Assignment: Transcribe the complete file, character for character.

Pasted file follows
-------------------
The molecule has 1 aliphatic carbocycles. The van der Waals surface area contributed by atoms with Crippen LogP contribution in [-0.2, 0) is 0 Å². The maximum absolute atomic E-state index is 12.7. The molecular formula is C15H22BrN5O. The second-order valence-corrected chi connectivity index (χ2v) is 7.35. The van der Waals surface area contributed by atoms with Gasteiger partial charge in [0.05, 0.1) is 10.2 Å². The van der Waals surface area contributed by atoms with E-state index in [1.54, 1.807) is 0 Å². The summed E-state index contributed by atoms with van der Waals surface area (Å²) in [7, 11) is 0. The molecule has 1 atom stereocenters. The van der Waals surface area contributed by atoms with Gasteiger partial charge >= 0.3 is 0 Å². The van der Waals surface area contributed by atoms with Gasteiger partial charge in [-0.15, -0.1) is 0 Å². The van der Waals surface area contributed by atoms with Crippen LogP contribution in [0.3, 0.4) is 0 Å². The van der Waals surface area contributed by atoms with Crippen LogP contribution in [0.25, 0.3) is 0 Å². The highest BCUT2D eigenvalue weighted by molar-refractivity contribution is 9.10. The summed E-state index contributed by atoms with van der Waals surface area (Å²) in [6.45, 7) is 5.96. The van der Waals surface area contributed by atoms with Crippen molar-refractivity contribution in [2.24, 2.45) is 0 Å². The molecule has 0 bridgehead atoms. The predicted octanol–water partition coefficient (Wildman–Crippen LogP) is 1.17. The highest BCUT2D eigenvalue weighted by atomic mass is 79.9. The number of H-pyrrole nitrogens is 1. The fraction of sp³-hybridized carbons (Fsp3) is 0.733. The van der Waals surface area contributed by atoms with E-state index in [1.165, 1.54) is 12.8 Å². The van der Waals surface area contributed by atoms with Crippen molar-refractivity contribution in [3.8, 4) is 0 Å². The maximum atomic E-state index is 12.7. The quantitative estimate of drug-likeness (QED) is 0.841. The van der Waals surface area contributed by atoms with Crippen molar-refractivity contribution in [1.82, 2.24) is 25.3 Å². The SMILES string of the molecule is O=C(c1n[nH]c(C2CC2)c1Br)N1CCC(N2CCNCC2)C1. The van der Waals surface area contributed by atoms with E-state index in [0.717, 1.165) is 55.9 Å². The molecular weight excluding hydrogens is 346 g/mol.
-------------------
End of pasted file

The molecule has 1 aliphatic carbocycles. The van der Waals surface area contributed by atoms with Crippen LogP contribution in [-0.2, 0) is 0 Å². The maximum absolute atomic E-state index is 12.7. The molecular formula is C15H22BrN5O. The second-order valence-corrected chi connectivity index (χ2v) is 7.35. The van der Waals surface area contributed by atoms with Gasteiger partial charge in [0.05, 0.1) is 10.2 Å². The van der Waals surface area contributed by atoms with E-state index in [1.54, 1.807) is 0 Å². The summed E-state index contributed by atoms with van der Waals surface area (Å²) in [7, 11) is 0. The molecule has 1 atom stereocenters. The van der Waals surface area contributed by atoms with Gasteiger partial charge >= 0.3 is 0 Å². The van der Waals surface area contributed by atoms with Gasteiger partial charge in [-0.15, -0.1) is 0 Å². The van der Waals surface area contributed by atoms with Crippen LogP contribution in [0.3, 0.4) is 0 Å². The van der Waals surface area contributed by atoms with Crippen LogP contribution in [0.25, 0.3) is 0 Å². The highest BCUT2D eigenvalue weighted by molar-refractivity contribution is 9.10. The summed E-state index contributed by atoms with van der Waals surface area (Å²) in [6.45, 7) is 5.96. The van der Waals surface area contributed by atoms with Crippen molar-refractivity contribution in [2.24, 2.45) is 0 Å². The molecule has 0 bridgehead atoms. The predicted octanol–water partition coefficient (Wildman–Crippen LogP) is 1.17. The highest BCUT2D eigenvalue weighted by atomic mass is 79.9. The number of H-pyrrole nitrogens is 1. The fraction of sp³-hybridized carbons (Fsp3) is 0.733. The van der Waals surface area contributed by atoms with E-state index in [1.165, 1.54) is 12.8 Å². The van der Waals surface area contributed by atoms with Crippen molar-refractivity contribution in [3.8, 4) is 0 Å². The maximum atomic E-state index is 12.7. The quantitative estimate of drug-likeness (QED) is 0.841. The van der Waals surface area contributed by atoms with Crippen molar-refractivity contribution in [1.82, 2.24) is 25.3 Å². The SMILES string of the molecule is O=C(c1n[nH]c(C2CC2)c1Br)N1CCC(N2CCNCC2)C1. The van der Waals surface area contributed by atoms with E-state index in [0.717, 1.165) is 55.9 Å². The molecular weight excluding hydrogens is 346 g/mol.